The kind of power that our creator gives to us his creatures, the kind of strength he offers to those who are weak is the kind of strength and power that Paul is living in as he writes to the Corinthians. In this passage, Paul is suggesting that he has done something in his ministry that seems impossible. He has become all things to all people. There is an old saying that goes “You can please some of the people some of the time, but you canʼt please all the people all the time.” But Paul is saying that it is possible to please all the people all the time. Paulʼs example points out something important about our origins as limited beings made in the image of a limitless Creator. Though we have limits, Godʼs promise to give power to the faint and strengthen the weak means that everything is possible. There are those of us gathered here who have some pretty firm ideas about what can or cannot be done. Some of us think that they couldnʼt be a part of altar guild or that they couldnʼt share their story with the Sunday school children. Some of us believe that the continued presence of this church in the neighborhood is impossible and that it would be better to close the doors. But to put these limits on ourselves and our congregation is the same as trying to live a life without limits. To arbitrarily put limits on ourselves without testing the boundaries, means that we are not living under the promise of God to give us strength and we are asserting ourselves as the creator rather than the creature.
At Lakeridge there is lots that is happening. With faith in Godʼs promise to strengthen and empower we have taken on a lot. Arise is coming up in a few short weeks. The Sunday school has been revamped. We have partnered with multiple parishes in the Renton area for a wide variety of worship and service opportunities. We have taken on an intern. We celebrated our first year as an RIC congregation. My fear though is that the burden of all these challenges has and will continue to follow on the same people. There are those of us who are on multiple committees and for whom Sunday is as much of a work day as the rest of the week. And there are those of us who just come to worship and coffee hour without offering up the gift of their leadership and faith. There are those of us, who are very protective of our time and commitments. And there are those of us who are overreaching themselves. The gift of our community is that there are those of us who illustrate what is possible when we rely on Godʼs promise to strengthen the weak. The grace of God is that there are those of us who set boundaries for themselves and remind us that we are limited creatures and God is our limitless Creator. We are truly blessed. With this mix of people the hope is that we would all learn how to balance ourselves out a little bit more. Within our origins as creature is an invitation to take on more and the call to release those most important things.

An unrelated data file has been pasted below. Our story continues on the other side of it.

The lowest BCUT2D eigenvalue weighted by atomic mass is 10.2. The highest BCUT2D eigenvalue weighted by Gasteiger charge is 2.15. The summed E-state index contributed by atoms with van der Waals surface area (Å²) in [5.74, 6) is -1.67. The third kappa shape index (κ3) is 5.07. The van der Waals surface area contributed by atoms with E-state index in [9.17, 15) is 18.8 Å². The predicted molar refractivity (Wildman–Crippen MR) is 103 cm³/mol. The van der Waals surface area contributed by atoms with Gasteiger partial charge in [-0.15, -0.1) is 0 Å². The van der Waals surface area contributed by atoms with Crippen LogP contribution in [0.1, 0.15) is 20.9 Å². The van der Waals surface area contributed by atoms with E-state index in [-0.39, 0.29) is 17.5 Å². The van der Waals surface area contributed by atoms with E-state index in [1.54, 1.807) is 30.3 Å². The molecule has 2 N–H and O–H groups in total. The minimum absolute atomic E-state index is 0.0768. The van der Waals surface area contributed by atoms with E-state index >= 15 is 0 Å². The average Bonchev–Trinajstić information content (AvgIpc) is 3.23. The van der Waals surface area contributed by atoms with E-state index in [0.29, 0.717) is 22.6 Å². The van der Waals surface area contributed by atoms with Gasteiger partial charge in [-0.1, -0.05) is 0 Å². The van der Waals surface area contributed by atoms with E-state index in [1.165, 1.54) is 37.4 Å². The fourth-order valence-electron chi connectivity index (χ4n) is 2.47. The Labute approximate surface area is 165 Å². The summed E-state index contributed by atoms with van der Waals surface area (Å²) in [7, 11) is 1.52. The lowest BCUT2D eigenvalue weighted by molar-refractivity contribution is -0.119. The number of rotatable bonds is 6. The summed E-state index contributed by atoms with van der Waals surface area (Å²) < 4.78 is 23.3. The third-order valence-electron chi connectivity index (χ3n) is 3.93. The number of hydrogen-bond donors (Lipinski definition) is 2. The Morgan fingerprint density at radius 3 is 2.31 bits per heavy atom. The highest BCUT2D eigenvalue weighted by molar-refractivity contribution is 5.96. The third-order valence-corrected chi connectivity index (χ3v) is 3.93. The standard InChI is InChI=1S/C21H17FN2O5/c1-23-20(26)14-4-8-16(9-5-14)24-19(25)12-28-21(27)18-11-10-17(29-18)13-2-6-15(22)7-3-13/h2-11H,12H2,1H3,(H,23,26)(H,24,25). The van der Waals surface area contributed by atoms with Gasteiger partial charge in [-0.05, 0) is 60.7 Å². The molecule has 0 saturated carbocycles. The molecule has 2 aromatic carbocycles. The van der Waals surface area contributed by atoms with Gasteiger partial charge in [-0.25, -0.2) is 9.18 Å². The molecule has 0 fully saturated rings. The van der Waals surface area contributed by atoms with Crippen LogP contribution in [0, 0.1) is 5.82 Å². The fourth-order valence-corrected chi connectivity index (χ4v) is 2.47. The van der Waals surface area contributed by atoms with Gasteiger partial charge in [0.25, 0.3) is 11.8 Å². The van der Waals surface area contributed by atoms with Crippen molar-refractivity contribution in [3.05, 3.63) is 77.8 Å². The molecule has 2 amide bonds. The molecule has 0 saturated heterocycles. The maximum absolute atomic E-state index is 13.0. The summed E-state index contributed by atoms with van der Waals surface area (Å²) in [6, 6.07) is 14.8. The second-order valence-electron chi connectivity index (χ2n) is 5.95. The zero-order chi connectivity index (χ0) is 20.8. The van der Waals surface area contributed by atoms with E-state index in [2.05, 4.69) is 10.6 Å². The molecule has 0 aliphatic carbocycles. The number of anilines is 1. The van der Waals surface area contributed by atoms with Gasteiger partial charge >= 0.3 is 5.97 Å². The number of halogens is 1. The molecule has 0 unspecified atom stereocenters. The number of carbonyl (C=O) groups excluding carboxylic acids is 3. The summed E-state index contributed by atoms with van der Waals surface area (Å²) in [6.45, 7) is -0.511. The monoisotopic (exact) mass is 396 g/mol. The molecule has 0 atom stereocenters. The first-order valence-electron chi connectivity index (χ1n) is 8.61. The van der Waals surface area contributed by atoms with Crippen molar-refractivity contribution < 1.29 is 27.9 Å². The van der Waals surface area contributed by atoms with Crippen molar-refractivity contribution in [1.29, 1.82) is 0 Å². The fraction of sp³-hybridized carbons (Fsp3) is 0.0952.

If we want our congregation to thrive and grow we need to continue to take steps in faith and undertake new tasks challenging ourselves to take on things that donʼt seem for us and and also challenging ourselves to take off things that we believe wonʼt continue without us. If our congregation want to do great things it wonʼt be enough to say we want to grow, it wonʼt be enough to evaluate our strengths and weaknesses, we must also begin to see ourselves as creatures and God as our creator who gives power to the faint and strengthens the powerless.!
It is to recognize our limits that we come to the communion table every week. The table is the great equalizer, no one sits at its head, just the Creator. Here no is identified by what they have done for the congregation or havenʼt done. This is absolute grace. In receiving the gifts of bread and wine, we admit that we are creatures in the hands of a creator. By receiving the physical sustenance of food and the spiritual sustenance of grace we eat and we drink Godʼs promise to strengthen and empower us. Our origins tell us that at the very beginning God made us as creatures who are meant to depend on him. As you eat and drink at this table today and as you receive the anointing of oil on your head may these things be for you a sign of Godʼs promise to strengthen your weakness and empower you when you are faint.